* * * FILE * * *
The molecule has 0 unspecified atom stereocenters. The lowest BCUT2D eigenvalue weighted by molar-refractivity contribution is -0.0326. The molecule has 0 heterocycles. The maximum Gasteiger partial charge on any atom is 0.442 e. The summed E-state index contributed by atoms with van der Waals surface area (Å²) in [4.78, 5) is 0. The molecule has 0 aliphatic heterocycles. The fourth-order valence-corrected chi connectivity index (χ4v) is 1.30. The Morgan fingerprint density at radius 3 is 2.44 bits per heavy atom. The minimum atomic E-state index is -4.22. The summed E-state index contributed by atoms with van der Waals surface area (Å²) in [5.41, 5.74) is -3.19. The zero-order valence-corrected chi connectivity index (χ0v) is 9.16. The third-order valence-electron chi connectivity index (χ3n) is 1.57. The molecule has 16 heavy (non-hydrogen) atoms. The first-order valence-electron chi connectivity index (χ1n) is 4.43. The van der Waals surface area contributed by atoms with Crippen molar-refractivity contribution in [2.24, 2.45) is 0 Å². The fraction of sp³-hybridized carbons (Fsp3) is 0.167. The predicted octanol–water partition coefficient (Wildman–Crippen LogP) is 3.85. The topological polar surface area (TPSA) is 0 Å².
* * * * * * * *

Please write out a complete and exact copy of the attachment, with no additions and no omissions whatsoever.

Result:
The molecule has 0 unspecified atom stereocenters. The lowest BCUT2D eigenvalue weighted by molar-refractivity contribution is -0.0326. The molecule has 0 heterocycles. The maximum Gasteiger partial charge on any atom is 0.442 e. The summed E-state index contributed by atoms with van der Waals surface area (Å²) in [4.78, 5) is 0. The molecule has 0 aliphatic heterocycles. The fourth-order valence-corrected chi connectivity index (χ4v) is 1.30. The Morgan fingerprint density at radius 3 is 2.44 bits per heavy atom. The minimum atomic E-state index is -4.22. The summed E-state index contributed by atoms with van der Waals surface area (Å²) in [5.41, 5.74) is -3.19. The zero-order valence-corrected chi connectivity index (χ0v) is 9.16. The third-order valence-electron chi connectivity index (χ3n) is 1.57. The molecule has 16 heavy (non-hydrogen) atoms. The first-order valence-electron chi connectivity index (χ1n) is 4.43. The van der Waals surface area contributed by atoms with Crippen molar-refractivity contribution in [2.24, 2.45) is 0 Å². The fraction of sp³-hybridized carbons (Fsp3) is 0.167. The predicted octanol–water partition coefficient (Wildman–Crippen LogP) is 3.85. The topological polar surface area (TPSA) is 0 Å².